If you want to take things a step further, you could also use a contract or a form that your kids have to fill out in order to participate in an activity or go to a specific event. Not only can this help keep you meticulously organized, but it will teach your kids about responsibility as well.

One child advocacy group, the Children's Rights Council, has developed a form that you can easily incorporate into your daily life. It is aptly titled the Activity Schedule for Kids -- or "ASK" -- form. The way it works is simple. When your kids want to participate in an activity, they fill out the form completely, including the date of the event, the time and a short description, as well whether or not you will need to provide transportation. The form also includes a spot to list the cost of the activity and a section for emergency contact information, so you'll always have a way to get in touch with your child. Try filing the completed forms according to date, so that you can easily reference them when planning out the week's schedule [source: Children's Rights Council].

One benefit of keeping your family's schedules organized can involve meals. Everyone needs to eat, and it's nice when you can find time to do it together -- but sometimes you need the right tools to make this happen, too. For example, you can make eating together efficient by planning out the week's meals in advance and separating all the ingredients you'll need for each meal in a labeled container. Then when it comes time to cook, you won't have to spend time looking for things [source: Woman's Day]. You can use the time you saved by pre-planning to spend more time with your kids.

For those who consider themselves computer savvy, you can take organization to the next level by using computer software to keep track of your kids' schedules. Keep reading to find out what programs work best.

Schedule Organizing Software

Whether you use a Mac or a PC, there are ways your computer can help you organize your kids' schedules. There are several software programs designed specifically to help you keep your life organized, and you can try many of them for free. In some cases, there may even be an application already built into your operating system.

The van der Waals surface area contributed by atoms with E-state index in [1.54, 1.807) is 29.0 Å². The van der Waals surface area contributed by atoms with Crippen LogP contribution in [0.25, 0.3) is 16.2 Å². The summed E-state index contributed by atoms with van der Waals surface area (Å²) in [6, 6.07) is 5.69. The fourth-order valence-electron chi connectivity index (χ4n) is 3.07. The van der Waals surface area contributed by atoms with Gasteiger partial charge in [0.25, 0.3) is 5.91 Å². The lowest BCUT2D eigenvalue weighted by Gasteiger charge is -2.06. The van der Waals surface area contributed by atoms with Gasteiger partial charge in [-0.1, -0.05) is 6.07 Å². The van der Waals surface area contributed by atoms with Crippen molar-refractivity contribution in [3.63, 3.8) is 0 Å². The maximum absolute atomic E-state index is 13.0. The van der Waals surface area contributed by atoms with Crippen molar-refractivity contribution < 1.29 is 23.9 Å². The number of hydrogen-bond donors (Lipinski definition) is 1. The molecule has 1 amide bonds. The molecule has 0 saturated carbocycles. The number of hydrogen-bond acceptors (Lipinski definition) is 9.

If you use a PC, MSD Organizer might be a good organizational software choice for you. If you're already familiar with Microsoft Outlook, you probably won't have much trouble using MSD Organizer. It has a very similar layout to Outlook, and you'll be able to keep track of everything, from your kids' schedules to your mortgage payment and finances. You can download a 30-day trial of MSD Organizer for free [source: CNET].

Another popular program for PC users is Lexa Organizer. Not only does this program allow you to easily keep track of all your upcoming events, but it also lets you rank them by importance -- and set audible alarms so you won't forget about them. You can download a trial version of Lexa Organizer for free, and it lasts for 15 days. After that, if you decide you like the program, you can buy it for $19.99 [source: CNET]. Other programs, like Google Calendar, are available free of charge.

For Mac users, one program that can help you stay organized is already built into your operating system: iCal. With this program, you can color code each kids' commitments as you enter them into a common calendar. This will allow you to see your entire family's upcoming schedules at a glance and understand how they fit together [source: Apple]. The application also allows you to set alarms and even sync your calendar with your phone so you'll be reminded of upcoming events no matter where you are.

For a lot more information on how you can organize your kids' schedules, check out the links on the next page.

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Sources

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  • Hong, Jeng-Tyng & Lisa Stark. "A Nation of Overscheduled Kids? Maybe Not." ABC News. December 4, 2006 (Accessed 01/18/10)http://abcnews.go.com/Health/WNT/story?id=2700060&page=1
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  • Woman's Day. "14 Tried-and-True Organizing Tips." January 11, 2010 (Accessed 01/18/10)http://www.womansday.com/Articles/Shelter/Organizing-Cleaning/14-Tried-and-True-Organizing-Tips.html